Let look at a small but exaggerated example.

 * A user is always allowed if it is an admin
 * For running locally you must be an admin
 * Otherwise check the resource owner against the user
public function allowed(User $user, Resource $resource): bool {
    if ($user->ip !== '' && $user->role !== 'admin') {
        return $user->id !== $resource->user_id;

    return $user->role === 'admin';

Clearly from the descriptive comment the code is. But it doesn't follow the same narrative? I'd say: yes, we can. Lets restructure the code such that all edge causes are clearly visible.

public function allowed(User $user, Resource $resource): bool {
    if ($user->role === 'admin') {
        return true;
    if ($user->ip === '') {
        return false

    return $user->id !== $resource->user_id;

Now it follows the narrative more closely and we made all edge cases visible, while the 'general' case is at the end. Of course we can go further and introduce some variables to make it even better, but that is besides the point. Another easy way of restructuring code is bringing edge cases more on top and make return clauses simple. This way it is easier to read and explain. Nobody can explain a function whom returns a composition of multiple conditions.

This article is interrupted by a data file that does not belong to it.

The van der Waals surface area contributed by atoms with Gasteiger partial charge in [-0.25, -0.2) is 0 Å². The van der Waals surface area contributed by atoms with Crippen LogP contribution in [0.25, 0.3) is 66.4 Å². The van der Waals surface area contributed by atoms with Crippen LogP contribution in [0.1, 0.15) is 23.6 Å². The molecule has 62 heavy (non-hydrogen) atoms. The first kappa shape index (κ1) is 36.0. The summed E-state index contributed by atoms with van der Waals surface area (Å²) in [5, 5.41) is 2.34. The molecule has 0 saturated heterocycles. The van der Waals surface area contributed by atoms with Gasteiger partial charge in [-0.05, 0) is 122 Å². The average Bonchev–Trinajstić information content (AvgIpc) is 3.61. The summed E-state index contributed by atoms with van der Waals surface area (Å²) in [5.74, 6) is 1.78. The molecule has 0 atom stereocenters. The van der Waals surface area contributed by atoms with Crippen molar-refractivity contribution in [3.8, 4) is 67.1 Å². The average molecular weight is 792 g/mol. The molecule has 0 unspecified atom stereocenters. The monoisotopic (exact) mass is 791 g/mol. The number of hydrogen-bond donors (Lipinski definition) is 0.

Sometimes a minor restructuring or renaming doesn't do much. Or you end up with so many private function which doesn't do the readability justice. In that case you should consider a refactor. Where you split up different parts in separate files / classes or other units. Don't be afraid to introduce a value class of two, it will make it more readable.

Explanatory Comments

As a last resort you can add a comment. Why as a last resort? Well every line of comment is a part a non-functional part which you need to maintain besides the code. But don't comment on what the code does, that should be said by the code itself. Tell why it does it. Or with what algorithm. This provides extra context instead of explaining the code in an other language.